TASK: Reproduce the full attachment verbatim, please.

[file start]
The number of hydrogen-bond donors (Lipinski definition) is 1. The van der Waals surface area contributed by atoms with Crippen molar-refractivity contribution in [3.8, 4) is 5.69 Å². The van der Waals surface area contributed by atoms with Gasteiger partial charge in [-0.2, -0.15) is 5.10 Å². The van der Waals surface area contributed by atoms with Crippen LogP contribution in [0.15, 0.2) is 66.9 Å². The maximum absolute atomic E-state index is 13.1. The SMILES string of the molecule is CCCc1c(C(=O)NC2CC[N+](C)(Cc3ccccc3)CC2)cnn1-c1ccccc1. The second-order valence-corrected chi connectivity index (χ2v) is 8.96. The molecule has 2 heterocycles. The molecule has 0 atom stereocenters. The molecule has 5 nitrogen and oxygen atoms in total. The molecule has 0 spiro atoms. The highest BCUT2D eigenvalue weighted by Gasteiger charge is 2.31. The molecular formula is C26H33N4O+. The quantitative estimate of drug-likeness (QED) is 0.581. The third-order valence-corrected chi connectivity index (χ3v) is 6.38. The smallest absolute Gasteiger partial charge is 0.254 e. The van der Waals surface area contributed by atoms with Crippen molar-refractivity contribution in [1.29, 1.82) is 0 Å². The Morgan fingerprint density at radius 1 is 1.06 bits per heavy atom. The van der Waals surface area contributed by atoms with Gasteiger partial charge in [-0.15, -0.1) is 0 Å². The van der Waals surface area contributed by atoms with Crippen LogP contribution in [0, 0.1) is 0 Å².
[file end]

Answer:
The number of hydrogen-bond donors (Lipinski definition) is 1. The van der Waals surface area contributed by atoms with Crippen molar-refractivity contribution in [3.8, 4) is 5.69 Å². The van der Waals surface area contributed by atoms with Gasteiger partial charge in [-0.2, -0.15) is 5.10 Å². The van der Waals surface area contributed by atoms with Crippen LogP contribution in [0.15, 0.2) is 66.9 Å². The maximum absolute atomic E-state index is 13.1. The SMILES string of the molecule is CCCc1c(C(=O)NC2CC[N+](C)(Cc3ccccc3)CC2)cnn1-c1ccccc1. The second-order valence-corrected chi connectivity index (χ2v) is 8.96. The molecule has 2 heterocycles. The molecule has 0 atom stereocenters. The molecule has 5 nitrogen and oxygen atoms in total. The molecule has 0 spiro atoms. The highest BCUT2D eigenvalue weighted by Gasteiger charge is 2.31. The molecular formula is C26H33N4O+. The quantitative estimate of drug-likeness (QED) is 0.581. The third-order valence-corrected chi connectivity index (χ3v) is 6.38. The smallest absolute Gasteiger partial charge is 0.254 e. The van der Waals surface area contributed by atoms with Crippen molar-refractivity contribution in [1.29, 1.82) is 0 Å². The Morgan fingerprint density at radius 1 is 1.06 bits per heavy atom. The van der Waals surface area contributed by atoms with Gasteiger partial charge in [-0.15, -0.1) is 0 Å². The van der Waals surface area contributed by atoms with Crippen LogP contribution in [0, 0.1) is 0 Å².